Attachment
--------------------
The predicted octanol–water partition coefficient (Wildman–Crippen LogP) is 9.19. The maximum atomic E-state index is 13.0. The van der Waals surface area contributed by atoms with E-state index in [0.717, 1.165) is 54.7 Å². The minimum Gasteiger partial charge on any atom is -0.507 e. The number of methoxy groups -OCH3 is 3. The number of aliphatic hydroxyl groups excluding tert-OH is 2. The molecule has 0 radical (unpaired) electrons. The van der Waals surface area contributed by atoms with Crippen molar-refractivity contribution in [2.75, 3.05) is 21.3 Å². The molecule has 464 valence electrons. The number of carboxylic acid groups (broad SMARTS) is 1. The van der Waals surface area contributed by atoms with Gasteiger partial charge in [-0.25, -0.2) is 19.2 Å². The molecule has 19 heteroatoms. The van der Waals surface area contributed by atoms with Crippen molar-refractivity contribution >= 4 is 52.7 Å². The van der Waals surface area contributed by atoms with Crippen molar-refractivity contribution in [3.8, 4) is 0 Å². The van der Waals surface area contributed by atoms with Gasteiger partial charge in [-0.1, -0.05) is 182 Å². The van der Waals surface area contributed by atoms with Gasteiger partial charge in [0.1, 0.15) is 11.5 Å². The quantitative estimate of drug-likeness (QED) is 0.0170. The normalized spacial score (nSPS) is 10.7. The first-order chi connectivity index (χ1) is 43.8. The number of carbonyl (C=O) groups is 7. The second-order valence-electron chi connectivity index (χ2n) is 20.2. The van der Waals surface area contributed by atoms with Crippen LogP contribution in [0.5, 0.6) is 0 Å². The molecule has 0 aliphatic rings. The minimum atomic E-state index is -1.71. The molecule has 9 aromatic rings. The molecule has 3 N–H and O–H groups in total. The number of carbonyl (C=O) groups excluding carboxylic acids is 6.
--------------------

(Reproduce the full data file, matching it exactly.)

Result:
The predicted octanol–water partition coefficient (Wildman–Crippen LogP) is 9.19. The maximum atomic E-state index is 13.0. The van der Waals surface area contributed by atoms with E-state index in [0.717, 1.165) is 54.7 Å². The minimum Gasteiger partial charge on any atom is -0.507 e. The number of methoxy groups -OCH3 is 3. The number of aliphatic hydroxyl groups excluding tert-OH is 2. The molecule has 0 radical (unpaired) electrons. The van der Waals surface area contributed by atoms with Crippen molar-refractivity contribution in [2.75, 3.05) is 21.3 Å². The molecule has 464 valence electrons. The number of carboxylic acid groups (broad SMARTS) is 1. The van der Waals surface area contributed by atoms with Gasteiger partial charge in [-0.25, -0.2) is 19.2 Å². The molecule has 19 heteroatoms. The van der Waals surface area contributed by atoms with Crippen molar-refractivity contribution >= 4 is 52.7 Å². The van der Waals surface area contributed by atoms with Crippen molar-refractivity contribution in [3.8, 4) is 0 Å². The van der Waals surface area contributed by atoms with Gasteiger partial charge in [-0.1, -0.05) is 182 Å². The van der Waals surface area contributed by atoms with Gasteiger partial charge in [0.1, 0.15) is 11.5 Å². The quantitative estimate of drug-likeness (QED) is 0.0170. The normalized spacial score (nSPS) is 10.7. The first-order chi connectivity index (χ1) is 43.8. The number of carbonyl (C=O) groups is 7. The second-order valence-electron chi connectivity index (χ2n) is 20.2. The van der Waals surface area contributed by atoms with Crippen LogP contribution in [0.5, 0.6) is 0 Å². The molecule has 0 aliphatic rings. The minimum atomic E-state index is -1.71. The molecule has 9 aromatic rings. The molecule has 3 N–H and O–H groups in total. The number of carbonyl (C=O) groups excluding carboxylic acids is 6.